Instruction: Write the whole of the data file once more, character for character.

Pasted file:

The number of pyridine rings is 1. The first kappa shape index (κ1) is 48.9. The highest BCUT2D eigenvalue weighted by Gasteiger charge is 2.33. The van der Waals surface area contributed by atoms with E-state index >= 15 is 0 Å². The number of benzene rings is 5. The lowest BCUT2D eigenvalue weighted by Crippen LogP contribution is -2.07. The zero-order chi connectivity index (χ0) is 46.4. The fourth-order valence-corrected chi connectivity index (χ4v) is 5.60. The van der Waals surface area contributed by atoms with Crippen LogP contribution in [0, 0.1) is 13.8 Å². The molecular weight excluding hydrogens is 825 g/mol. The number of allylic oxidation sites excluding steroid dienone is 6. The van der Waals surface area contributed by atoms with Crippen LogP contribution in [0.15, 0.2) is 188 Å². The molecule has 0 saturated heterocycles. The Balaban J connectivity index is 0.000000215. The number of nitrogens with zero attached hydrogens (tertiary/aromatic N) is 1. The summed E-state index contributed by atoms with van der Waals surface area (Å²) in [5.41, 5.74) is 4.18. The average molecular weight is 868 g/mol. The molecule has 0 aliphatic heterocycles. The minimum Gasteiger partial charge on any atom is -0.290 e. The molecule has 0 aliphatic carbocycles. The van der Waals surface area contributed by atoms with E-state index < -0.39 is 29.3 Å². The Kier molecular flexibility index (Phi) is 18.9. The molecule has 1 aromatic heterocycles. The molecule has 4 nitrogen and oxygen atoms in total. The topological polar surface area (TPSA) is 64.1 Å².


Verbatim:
The number of pyridine rings is 1. The first kappa shape index (κ1) is 48.9. The highest BCUT2D eigenvalue weighted by Gasteiger charge is 2.33. The van der Waals surface area contributed by atoms with E-state index >= 15 is 0 Å². The number of benzene rings is 5. The lowest BCUT2D eigenvalue weighted by Crippen LogP contribution is -2.07. The zero-order chi connectivity index (χ0) is 46.4. The fourth-order valence-corrected chi connectivity index (χ4v) is 5.60. The van der Waals surface area contributed by atoms with Crippen LogP contribution in [0, 0.1) is 13.8 Å². The molecular weight excluding hydrogens is 825 g/mol. The number of allylic oxidation sites excluding steroid dienone is 6. The van der Waals surface area contributed by atoms with Crippen LogP contribution in [0.15, 0.2) is 188 Å². The molecule has 0 saturated heterocycles. The Balaban J connectivity index is 0.000000215. The number of nitrogens with zero attached hydrogens (tertiary/aromatic N) is 1. The summed E-state index contributed by atoms with van der Waals surface area (Å²) in [5.41, 5.74) is 4.18. The average molecular weight is 868 g/mol. The molecule has 0 aliphatic heterocycles. The minimum Gasteiger partial charge on any atom is -0.290 e. The molecule has 0 aliphatic carbocycles. The van der Waals surface area contributed by atoms with E-state index < -0.39 is 29.3 Å². The Kier molecular flexibility index (Phi) is 18.9. The molecule has 1 aromatic heterocycles. The molecule has 4 nitrogen and oxygen atoms in total. The topological polar surface area (TPSA) is 64.1 Å².